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Unlike most of the other famed Sri Lankan spinners, there is no mystery about Herath the spinner. He is a conventional spinner who relies on flight, turn, and accuracy to bamboozle batsmen. Subtle variations in pace and flight are his forte and he has never even attempted to change the same throughout his career. He has leaped over Wasim Akram’s tally of wickets and is now the most successful left-arm bowler (pace or spin) to walk the face of the earth.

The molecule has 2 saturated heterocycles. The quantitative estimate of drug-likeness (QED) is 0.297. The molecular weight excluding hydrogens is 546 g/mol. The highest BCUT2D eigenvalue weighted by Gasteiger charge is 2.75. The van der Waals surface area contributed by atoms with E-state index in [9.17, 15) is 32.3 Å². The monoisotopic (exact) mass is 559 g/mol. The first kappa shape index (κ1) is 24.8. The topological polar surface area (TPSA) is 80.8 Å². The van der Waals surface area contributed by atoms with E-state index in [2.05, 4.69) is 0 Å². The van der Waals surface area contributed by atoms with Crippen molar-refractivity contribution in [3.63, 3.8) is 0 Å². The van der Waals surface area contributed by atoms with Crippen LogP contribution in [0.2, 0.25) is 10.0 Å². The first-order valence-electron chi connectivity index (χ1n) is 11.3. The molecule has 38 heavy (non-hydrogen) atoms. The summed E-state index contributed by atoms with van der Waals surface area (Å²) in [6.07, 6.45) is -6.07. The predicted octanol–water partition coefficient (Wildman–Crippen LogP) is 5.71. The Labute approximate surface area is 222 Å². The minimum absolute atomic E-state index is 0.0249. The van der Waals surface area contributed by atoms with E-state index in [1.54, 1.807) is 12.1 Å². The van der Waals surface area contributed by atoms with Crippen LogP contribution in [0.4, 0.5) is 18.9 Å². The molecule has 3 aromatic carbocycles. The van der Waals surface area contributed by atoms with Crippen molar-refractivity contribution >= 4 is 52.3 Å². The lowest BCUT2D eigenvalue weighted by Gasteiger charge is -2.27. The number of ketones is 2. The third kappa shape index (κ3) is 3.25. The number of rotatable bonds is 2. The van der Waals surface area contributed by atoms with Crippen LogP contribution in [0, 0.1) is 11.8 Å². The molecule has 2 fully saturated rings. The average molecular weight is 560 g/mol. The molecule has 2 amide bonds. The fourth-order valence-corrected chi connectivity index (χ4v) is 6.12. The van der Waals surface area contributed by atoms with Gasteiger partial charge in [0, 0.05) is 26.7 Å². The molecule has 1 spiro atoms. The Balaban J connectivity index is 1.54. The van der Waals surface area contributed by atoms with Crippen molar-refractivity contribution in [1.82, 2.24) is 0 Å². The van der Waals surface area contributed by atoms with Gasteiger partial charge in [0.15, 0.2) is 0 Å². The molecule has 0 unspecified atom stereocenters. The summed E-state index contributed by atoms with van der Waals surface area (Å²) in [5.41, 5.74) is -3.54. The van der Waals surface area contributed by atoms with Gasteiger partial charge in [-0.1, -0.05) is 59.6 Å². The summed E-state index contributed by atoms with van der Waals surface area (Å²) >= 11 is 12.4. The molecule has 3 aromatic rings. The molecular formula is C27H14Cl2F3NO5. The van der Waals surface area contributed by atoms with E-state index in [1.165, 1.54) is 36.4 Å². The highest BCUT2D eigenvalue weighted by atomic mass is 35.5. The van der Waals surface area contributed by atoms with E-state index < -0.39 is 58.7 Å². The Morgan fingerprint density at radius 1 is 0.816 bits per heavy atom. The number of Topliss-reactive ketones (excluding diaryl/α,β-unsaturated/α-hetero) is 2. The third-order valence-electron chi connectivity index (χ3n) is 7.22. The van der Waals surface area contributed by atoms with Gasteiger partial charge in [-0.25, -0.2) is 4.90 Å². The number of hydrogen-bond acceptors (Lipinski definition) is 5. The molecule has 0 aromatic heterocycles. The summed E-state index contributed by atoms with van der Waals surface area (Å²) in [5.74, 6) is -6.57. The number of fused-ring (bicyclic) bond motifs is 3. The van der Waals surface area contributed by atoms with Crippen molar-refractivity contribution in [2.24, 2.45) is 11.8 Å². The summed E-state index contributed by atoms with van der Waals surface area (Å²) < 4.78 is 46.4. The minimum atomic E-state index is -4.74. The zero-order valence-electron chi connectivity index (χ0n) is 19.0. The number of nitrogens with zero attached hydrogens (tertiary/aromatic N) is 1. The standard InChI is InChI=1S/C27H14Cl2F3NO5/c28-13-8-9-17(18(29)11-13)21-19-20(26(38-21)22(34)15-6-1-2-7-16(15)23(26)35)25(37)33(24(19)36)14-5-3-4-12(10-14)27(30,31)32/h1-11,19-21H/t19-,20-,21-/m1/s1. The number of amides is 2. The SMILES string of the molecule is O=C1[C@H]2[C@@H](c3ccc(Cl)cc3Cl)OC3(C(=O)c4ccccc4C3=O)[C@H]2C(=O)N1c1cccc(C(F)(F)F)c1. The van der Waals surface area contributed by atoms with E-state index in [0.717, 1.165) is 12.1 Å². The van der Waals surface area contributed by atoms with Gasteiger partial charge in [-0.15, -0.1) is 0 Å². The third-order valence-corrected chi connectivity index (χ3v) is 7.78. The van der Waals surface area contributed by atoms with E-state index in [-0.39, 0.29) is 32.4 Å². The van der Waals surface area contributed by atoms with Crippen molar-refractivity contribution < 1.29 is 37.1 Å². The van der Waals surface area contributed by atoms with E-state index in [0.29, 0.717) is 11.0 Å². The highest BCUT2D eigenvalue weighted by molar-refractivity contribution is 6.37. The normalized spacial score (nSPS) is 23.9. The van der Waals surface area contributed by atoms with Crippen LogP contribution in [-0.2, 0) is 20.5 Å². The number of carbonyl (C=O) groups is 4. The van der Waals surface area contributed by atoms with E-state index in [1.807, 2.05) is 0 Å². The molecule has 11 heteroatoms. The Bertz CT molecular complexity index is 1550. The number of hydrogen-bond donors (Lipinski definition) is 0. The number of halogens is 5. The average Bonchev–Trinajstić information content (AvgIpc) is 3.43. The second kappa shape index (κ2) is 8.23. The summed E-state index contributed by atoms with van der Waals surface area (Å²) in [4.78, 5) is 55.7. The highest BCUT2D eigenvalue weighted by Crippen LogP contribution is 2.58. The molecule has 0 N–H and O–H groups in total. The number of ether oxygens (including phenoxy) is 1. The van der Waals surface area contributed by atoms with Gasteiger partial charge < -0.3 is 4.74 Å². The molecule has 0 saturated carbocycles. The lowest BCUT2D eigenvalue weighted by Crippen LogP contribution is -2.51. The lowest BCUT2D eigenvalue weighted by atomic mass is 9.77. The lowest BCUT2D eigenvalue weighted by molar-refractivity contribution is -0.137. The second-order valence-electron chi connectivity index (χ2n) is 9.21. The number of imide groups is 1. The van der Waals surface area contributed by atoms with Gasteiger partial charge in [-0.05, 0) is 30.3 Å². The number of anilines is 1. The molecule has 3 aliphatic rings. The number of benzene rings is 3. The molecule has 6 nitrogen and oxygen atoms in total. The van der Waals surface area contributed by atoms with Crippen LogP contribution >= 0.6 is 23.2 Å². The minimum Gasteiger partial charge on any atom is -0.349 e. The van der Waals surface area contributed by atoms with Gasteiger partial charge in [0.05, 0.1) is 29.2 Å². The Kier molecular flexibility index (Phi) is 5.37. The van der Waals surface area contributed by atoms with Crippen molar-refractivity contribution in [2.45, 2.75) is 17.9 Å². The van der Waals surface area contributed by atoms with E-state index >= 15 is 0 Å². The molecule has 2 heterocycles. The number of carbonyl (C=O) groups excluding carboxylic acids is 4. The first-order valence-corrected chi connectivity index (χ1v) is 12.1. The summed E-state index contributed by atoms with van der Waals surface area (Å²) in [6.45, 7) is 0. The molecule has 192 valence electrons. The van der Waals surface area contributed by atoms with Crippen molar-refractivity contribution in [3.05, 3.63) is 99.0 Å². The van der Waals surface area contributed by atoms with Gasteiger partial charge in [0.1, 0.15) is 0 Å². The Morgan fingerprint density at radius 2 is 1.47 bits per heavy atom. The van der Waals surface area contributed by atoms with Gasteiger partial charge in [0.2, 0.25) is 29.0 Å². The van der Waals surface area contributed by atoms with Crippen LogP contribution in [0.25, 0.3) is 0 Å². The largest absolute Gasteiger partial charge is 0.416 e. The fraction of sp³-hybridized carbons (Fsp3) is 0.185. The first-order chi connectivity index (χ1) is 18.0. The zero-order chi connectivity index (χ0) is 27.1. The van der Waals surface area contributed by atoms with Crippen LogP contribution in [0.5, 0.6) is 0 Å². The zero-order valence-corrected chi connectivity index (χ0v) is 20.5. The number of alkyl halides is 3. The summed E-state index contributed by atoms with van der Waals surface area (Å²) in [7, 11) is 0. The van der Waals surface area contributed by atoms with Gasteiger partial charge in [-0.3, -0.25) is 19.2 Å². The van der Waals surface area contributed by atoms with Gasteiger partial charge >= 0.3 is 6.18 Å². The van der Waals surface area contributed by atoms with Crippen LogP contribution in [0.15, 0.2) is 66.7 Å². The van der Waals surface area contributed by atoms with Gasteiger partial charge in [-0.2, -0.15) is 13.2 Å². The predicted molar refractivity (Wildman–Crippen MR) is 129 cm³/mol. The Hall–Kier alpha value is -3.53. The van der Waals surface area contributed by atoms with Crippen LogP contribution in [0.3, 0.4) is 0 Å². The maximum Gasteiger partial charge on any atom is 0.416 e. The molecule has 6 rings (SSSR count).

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About the Author

mm

A cricket enthusiast striving to convey the finer details of the game in a capsule. I hope to present a bird's eye view of the game as I see it to the readers. PS: I am smitten by the likes of ABD but crush on pace bowlers who can make the ball talk.